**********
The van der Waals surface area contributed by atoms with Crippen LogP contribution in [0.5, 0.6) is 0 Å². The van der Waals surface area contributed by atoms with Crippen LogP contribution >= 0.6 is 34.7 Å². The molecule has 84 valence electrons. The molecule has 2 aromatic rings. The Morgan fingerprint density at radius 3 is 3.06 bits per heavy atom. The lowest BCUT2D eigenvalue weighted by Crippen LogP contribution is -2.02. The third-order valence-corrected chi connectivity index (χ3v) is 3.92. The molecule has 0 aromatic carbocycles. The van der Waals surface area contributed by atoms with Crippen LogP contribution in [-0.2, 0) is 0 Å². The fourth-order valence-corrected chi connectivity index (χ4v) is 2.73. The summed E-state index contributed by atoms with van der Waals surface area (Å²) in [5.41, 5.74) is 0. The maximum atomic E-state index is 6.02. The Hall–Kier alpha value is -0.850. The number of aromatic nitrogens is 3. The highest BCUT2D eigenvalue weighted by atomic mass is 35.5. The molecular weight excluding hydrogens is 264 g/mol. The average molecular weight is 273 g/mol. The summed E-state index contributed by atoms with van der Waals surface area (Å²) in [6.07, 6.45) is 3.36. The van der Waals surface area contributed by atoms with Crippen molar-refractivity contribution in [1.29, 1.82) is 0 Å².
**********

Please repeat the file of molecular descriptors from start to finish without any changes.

The van der Waals surface area contributed by atoms with Crippen LogP contribution in [0.5, 0.6) is 0 Å². The van der Waals surface area contributed by atoms with Crippen LogP contribution >= 0.6 is 34.7 Å². The molecule has 84 valence electrons. The molecule has 2 aromatic rings. The Morgan fingerprint density at radius 3 is 3.06 bits per heavy atom. The lowest BCUT2D eigenvalue weighted by Crippen LogP contribution is -2.02. The third-order valence-corrected chi connectivity index (χ3v) is 3.92. The molecule has 0 aromatic carbocycles. The van der Waals surface area contributed by atoms with Crippen LogP contribution in [-0.2, 0) is 0 Å². The fourth-order valence-corrected chi connectivity index (χ4v) is 2.73. The summed E-state index contributed by atoms with van der Waals surface area (Å²) in [5.41, 5.74) is 0. The maximum atomic E-state index is 6.02. The Hall–Kier alpha value is -0.850. The number of aromatic nitrogens is 3. The highest BCUT2D eigenvalue weighted by atomic mass is 35.5. The molecular weight excluding hydrogens is 264 g/mol. The average molecular weight is 273 g/mol. The summed E-state index contributed by atoms with van der Waals surface area (Å²) in [6.07, 6.45) is 3.36. The van der Waals surface area contributed by atoms with Crippen molar-refractivity contribution in [1.29, 1.82) is 0 Å².